Stock options. Unvested options generally vanish when you're fired. But you may be able to make a deal: Agree to take less severance pay if the company will vest your options and stretch out the deadline for exercising them. The company saves money--and you'll make some if the stock rises.

Bonuses. Companies have no legal obligation to pay your annual bonus if you're dismissed, and many insist that you be on the payroll on December 31 in order to collect one. Indeed, Steven Mitchell Sack, a plaintiffs labor lawyer and author of The Employee Rights Handbook (Facts on File, 800-255-2665), says most firings occur late in the year so that companies can avoid paying bonuses. "I've never been busier," he said in a recent interview. Still, companies with class will pay bonuses to dismissed executives who have regularly received them. Ask for your full bonus and settle for half.

A well-worded announcement. This is much less important today than five years ago, because firing carries almost no stigma. But it costs the company nothing and should be an easy "give." Ask to approve the wording of the announcement, which should credit your major accomplishments and explain that you are leaving "because of differences over strategy."

Office space. You should be able to negotiate an office on another floor or in another building, with secretarial help and your usual phone extension, for at least three months. Don't accept a phony title that is both transparent and worthless; it may cause you to delay your job search.

Job-hunting expenses. This is an easy give because it doesn't cost much, and even the ogre who fired you probably wants to see you happily re-employed. The company should pay for everything, from taking your networking sources to lunch to plane trips for interviews.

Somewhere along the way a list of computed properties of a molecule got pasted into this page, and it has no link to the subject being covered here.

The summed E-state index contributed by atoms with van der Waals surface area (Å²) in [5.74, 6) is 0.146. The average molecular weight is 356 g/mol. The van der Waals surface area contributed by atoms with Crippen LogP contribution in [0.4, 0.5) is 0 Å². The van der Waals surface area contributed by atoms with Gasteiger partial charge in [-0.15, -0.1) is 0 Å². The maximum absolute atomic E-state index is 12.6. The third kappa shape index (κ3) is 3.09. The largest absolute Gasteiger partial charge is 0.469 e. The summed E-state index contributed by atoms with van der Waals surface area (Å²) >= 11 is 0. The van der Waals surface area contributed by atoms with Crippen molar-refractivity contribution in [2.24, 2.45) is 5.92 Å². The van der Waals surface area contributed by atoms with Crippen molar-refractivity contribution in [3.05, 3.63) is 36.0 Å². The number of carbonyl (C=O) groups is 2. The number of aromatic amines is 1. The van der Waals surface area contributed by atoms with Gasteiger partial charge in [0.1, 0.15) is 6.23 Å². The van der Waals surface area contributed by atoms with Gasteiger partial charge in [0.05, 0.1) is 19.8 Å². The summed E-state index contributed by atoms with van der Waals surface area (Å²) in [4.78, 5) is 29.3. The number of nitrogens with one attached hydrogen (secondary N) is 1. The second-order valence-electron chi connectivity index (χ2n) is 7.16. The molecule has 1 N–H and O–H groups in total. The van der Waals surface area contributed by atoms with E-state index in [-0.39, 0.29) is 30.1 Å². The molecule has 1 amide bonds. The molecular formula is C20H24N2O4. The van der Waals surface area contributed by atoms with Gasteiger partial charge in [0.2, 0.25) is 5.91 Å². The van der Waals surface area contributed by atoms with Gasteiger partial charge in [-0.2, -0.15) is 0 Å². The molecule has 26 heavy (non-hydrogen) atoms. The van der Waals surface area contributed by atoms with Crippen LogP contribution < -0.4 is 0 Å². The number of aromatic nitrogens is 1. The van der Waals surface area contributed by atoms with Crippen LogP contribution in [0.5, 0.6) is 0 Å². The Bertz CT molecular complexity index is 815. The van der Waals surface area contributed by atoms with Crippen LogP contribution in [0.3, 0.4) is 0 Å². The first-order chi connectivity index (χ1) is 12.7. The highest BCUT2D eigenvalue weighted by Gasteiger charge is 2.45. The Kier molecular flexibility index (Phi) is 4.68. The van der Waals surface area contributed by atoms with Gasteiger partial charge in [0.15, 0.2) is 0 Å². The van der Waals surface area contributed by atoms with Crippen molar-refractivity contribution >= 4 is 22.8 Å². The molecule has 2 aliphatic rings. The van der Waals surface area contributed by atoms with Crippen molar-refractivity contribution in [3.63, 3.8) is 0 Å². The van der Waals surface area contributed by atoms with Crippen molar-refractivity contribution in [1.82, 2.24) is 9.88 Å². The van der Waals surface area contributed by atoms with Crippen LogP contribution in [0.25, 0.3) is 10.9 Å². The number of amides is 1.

Perks. Covering your club dues and letting you keep a company car until you bag another job are inexpensive ways for a company to preserve good will. And only the chintziest try to retrieve your home PC.

Outplacement. Most companies pay for it. Ask to choose the outplacement firm yourself. Look for one that stays with you until you find a job, even if it takes a year. You also want a firm that assigns a counselor to speak with you face-to-face at least once a week and gives you an office, a phone, and secretarial support when you need it. The outplacement firm should monitor want ads in newspapers across the country and get your resume out to headhunters.

You can buttress your negotiating position if you have a paper trail to support your case. That's wise to remember even if your job seems secure. So ask right now to see your personnel record. Photocopy and file all favorable reports, and keep congratulatory memos that come your way from bosses or customers. You can never tell when they might come in handy. So many talented managers have lost their jobs that, as headhunter Stephen Unger of Spencer Stuart & Associates says, "being fired today is almost a seal of approval." Almost, but not quite.

Reporter Associate Joe McGowan